Field work 101...a crash course for my summer students

As I've mentioned, this has been a busy year. In the span of 3 months, 3 small grants were funded; enough to keep me busy for the next year. Though my training prior to arriving here was almost exclusively in bench microbiology (mostly molecular microbiology/molecular epidemiology), I knew when I took my current job that I wanted to expand that and go beyond just examining whatever samples someone else had on hand, and set up my own studies. Being Iowa, a big focus of our work is rural health and agriculture, so this has taken me out to cattle and pig farms--previously with a technician who worked for me, and a large animal veterinarian who we work with. This summer so far it's been just me, my grad student, and our summer interns (including some who'd never been on a farm before)--pictures included after the jump.

For our first farm, the farmer/owner was too busy to help us (understandably so; it was just him and a helper to take care of the entire farm, which included pigs, cattle, and crops). So he left us 10 sows that he'd put in crates for us to swab, and 24 young pigs (~12 weeks old and roughly 40-50 pounds) in a mostly fenced-in area. (I say "mostly" because there was one corner where the pigs were small enough to squeeze under, so we had to "guard" that corner to make sure none escaped). I wish I'd had a video camera (or more time to take photos, period)--myself and 3 grad students chasing around two dozen very fast piglets with cotton swabs for the better part of an hour.

Earlier this week in another part of the state we did get the assistance of the farm owner, who was a great sport. He rounded up the sows for us, and even hand-delivered the piglets, so things went much quicker than playing catch-the-pig. His whole family even consented to swabbing--including his dog.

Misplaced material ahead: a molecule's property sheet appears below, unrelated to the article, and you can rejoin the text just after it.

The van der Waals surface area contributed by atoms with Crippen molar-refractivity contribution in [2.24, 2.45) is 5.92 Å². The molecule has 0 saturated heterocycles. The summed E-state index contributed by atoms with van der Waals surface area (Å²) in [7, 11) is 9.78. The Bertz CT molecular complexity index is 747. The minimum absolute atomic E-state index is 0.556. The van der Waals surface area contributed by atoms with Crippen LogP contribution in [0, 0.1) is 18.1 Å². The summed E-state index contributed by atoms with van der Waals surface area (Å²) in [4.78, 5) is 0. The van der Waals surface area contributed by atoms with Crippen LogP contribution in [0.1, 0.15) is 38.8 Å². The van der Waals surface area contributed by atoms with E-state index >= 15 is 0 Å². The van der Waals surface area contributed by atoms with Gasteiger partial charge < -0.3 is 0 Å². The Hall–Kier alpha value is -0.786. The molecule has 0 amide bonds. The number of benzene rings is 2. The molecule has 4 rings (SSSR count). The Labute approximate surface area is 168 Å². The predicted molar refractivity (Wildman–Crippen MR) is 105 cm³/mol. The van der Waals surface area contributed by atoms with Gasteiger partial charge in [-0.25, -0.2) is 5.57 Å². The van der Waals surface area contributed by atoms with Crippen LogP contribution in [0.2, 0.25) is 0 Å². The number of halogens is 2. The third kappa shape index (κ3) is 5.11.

Most importantly, though, I think the students learned quite a bit about the realities of field work (including the potential to get covered in shit during sampling). We ran the study out of my trunk, and so they got to not only take samples (including nasal swabs from the pigs, and nasal and pharyngeal swabs from the farmers) but also get trained in informed consent and the basic logistics of conducting a field study...and we had some fun along the way.

Tracy's first encounter with swine:

The running of the piglets:

Phil tries his hand:

...and Eric...

...and Abby (who earned the title "pig whisperer" after our first farm adventures)

Lisa models the latest farm fashion:

Phil and I swab the sows:

Only about a dozen more farms to go...

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Um, what happened to that little black dress you wore to the Creationist Museum? Pigs not good enough for it? :D

Very interesting. Nice to see that the latest crop of grad students and interns are being put to good use :)

I have a nit to pick. (I used to raise lice- (P. corporis)- so I am very good at it.) A young pig is not a "piglet." "Piglet" was a character in A. A. Milne's masterpieces. A young pig is a "shoat."

Otherwise, it is an interesting post.

Heh. Well, the swine vets and farmers I work with call them piglets as well, but official terminology duly noted.

RBH, I don't wear anything out onto the farms that I wouldn't be OK throwing in the garbage if it gets too nasty. Although I'm sure a black dress would look great with Lisa's boots...

My grandfather got a college degree before his father proclaimed "You've had your fun, now I need you on the farm" (ca. 1910). Grandpa loved English language, and he taught me the meaning of "shoat."

I have been caught-up in outdated terminology before, when I consulted outdated dictionaries. For that reason, I recently bought a current dictionary- I just consulted it. It says "piglet" is a legitimate term for a young swine.

So, I was wr... wro... wroooon...

What is that word guys find difficult to pronounce?

Anyway, I apol... apolo... apologi... Don't expect me to pronounce that one, either.